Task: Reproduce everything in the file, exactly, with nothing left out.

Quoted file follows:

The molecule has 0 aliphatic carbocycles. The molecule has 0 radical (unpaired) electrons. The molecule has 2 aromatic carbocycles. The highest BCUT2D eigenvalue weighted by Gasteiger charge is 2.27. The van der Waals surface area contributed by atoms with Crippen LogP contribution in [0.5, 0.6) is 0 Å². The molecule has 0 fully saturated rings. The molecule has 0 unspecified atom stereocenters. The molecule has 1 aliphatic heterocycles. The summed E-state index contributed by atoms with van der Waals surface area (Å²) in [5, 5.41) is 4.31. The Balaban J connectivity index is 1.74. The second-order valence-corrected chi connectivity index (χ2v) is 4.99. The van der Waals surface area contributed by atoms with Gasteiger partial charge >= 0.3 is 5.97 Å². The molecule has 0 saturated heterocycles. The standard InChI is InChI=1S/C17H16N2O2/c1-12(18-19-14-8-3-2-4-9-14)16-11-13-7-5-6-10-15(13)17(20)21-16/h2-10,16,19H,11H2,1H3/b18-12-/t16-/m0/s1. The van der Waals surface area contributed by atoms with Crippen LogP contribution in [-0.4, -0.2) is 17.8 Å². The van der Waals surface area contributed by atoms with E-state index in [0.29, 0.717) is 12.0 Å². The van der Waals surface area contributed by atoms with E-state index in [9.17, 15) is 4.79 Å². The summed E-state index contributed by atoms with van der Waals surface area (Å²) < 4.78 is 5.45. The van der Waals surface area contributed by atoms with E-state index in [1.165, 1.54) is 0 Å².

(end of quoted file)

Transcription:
The molecule has 0 aliphatic carbocycles. The molecule has 0 radical (unpaired) electrons. The molecule has 2 aromatic carbocycles. The highest BCUT2D eigenvalue weighted by Gasteiger charge is 2.27. The van der Waals surface area contributed by atoms with Crippen LogP contribution in [0.5, 0.6) is 0 Å². The molecule has 0 fully saturated rings. The molecule has 0 unspecified atom stereocenters. The molecule has 1 aliphatic heterocycles. The summed E-state index contributed by atoms with van der Waals surface area (Å²) in [5, 5.41) is 4.31. The Balaban J connectivity index is 1.74. The second-order valence-corrected chi connectivity index (χ2v) is 4.99. The van der Waals surface area contributed by atoms with Gasteiger partial charge >= 0.3 is 5.97 Å². The molecule has 0 saturated heterocycles. The standard InChI is InChI=1S/C17H16N2O2/c1-12(18-19-14-8-3-2-4-9-14)16-11-13-7-5-6-10-15(13)17(20)21-16/h2-10,16,19H,11H2,1H3/b18-12-/t16-/m0/s1. The van der Waals surface area contributed by atoms with Crippen LogP contribution in [-0.4, -0.2) is 17.8 Å². The van der Waals surface area contributed by atoms with E-state index in [0.29, 0.717) is 12.0 Å². The van der Waals surface area contributed by atoms with E-state index in [9.17, 15) is 4.79 Å². The summed E-state index contributed by atoms with van der Waals surface area (Å²) < 4.78 is 5.45. The van der Waals surface area contributed by atoms with E-state index in [1.165, 1.54) is 0 Å².